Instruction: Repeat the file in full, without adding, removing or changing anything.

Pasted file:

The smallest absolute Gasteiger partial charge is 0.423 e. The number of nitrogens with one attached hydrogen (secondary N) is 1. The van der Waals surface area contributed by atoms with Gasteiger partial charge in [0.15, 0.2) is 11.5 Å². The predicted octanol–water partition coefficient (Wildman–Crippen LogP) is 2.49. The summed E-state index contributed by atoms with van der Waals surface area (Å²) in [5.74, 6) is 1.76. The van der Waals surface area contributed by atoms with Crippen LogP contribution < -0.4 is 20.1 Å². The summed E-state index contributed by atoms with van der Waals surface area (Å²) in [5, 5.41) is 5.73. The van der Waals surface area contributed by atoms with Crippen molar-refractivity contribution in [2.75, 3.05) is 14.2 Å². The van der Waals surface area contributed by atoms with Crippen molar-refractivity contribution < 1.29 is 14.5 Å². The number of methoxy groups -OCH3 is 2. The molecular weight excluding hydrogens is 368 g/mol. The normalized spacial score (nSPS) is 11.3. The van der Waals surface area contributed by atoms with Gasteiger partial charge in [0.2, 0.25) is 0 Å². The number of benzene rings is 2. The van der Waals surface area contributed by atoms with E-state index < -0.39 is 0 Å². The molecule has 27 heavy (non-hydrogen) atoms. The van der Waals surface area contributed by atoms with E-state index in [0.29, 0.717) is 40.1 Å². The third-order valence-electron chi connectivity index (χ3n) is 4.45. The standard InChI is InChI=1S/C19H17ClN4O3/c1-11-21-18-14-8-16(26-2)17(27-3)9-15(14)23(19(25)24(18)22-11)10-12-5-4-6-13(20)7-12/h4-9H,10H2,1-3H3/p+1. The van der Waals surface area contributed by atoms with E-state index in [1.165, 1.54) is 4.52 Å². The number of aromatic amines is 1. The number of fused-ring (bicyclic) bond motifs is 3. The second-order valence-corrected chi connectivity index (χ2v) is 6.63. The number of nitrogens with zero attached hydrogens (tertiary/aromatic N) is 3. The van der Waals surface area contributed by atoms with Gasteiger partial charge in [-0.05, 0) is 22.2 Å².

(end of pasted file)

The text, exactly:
The smallest absolute Gasteiger partial charge is 0.423 e. The number of nitrogens with one attached hydrogen (secondary N) is 1. The van der Waals surface area contributed by atoms with Gasteiger partial charge in [0.15, 0.2) is 11.5 Å². The predicted octanol–water partition coefficient (Wildman–Crippen LogP) is 2.49. The summed E-state index contributed by atoms with van der Waals surface area (Å²) in [5.74, 6) is 1.76. The van der Waals surface area contributed by atoms with Crippen LogP contribution < -0.4 is 20.1 Å². The summed E-state index contributed by atoms with van der Waals surface area (Å²) in [5, 5.41) is 5.73. The van der Waals surface area contributed by atoms with Crippen molar-refractivity contribution in [2.75, 3.05) is 14.2 Å². The van der Waals surface area contributed by atoms with Crippen molar-refractivity contribution < 1.29 is 14.5 Å². The number of methoxy groups -OCH3 is 2. The molecular weight excluding hydrogens is 368 g/mol. The normalized spacial score (nSPS) is 11.3. The van der Waals surface area contributed by atoms with Gasteiger partial charge in [0.2, 0.25) is 0 Å². The number of benzene rings is 2. The van der Waals surface area contributed by atoms with E-state index < -0.39 is 0 Å². The molecule has 27 heavy (non-hydrogen) atoms. The van der Waals surface area contributed by atoms with E-state index in [0.29, 0.717) is 40.1 Å². The third-order valence-electron chi connectivity index (χ3n) is 4.45. The standard InChI is InChI=1S/C19H17ClN4O3/c1-11-21-18-14-8-16(26-2)17(27-3)9-15(14)23(19(25)24(18)22-11)10-12-5-4-6-13(20)7-12/h4-9H,10H2,1-3H3/p+1. The van der Waals surface area contributed by atoms with E-state index in [1.165, 1.54) is 4.52 Å². The number of aromatic amines is 1. The number of fused-ring (bicyclic) bond motifs is 3. The second-order valence-corrected chi connectivity index (χ2v) is 6.63. The number of nitrogens with zero attached hydrogens (tertiary/aromatic N) is 3. The van der Waals surface area contributed by atoms with Gasteiger partial charge in [-0.05, 0) is 22.2 Å².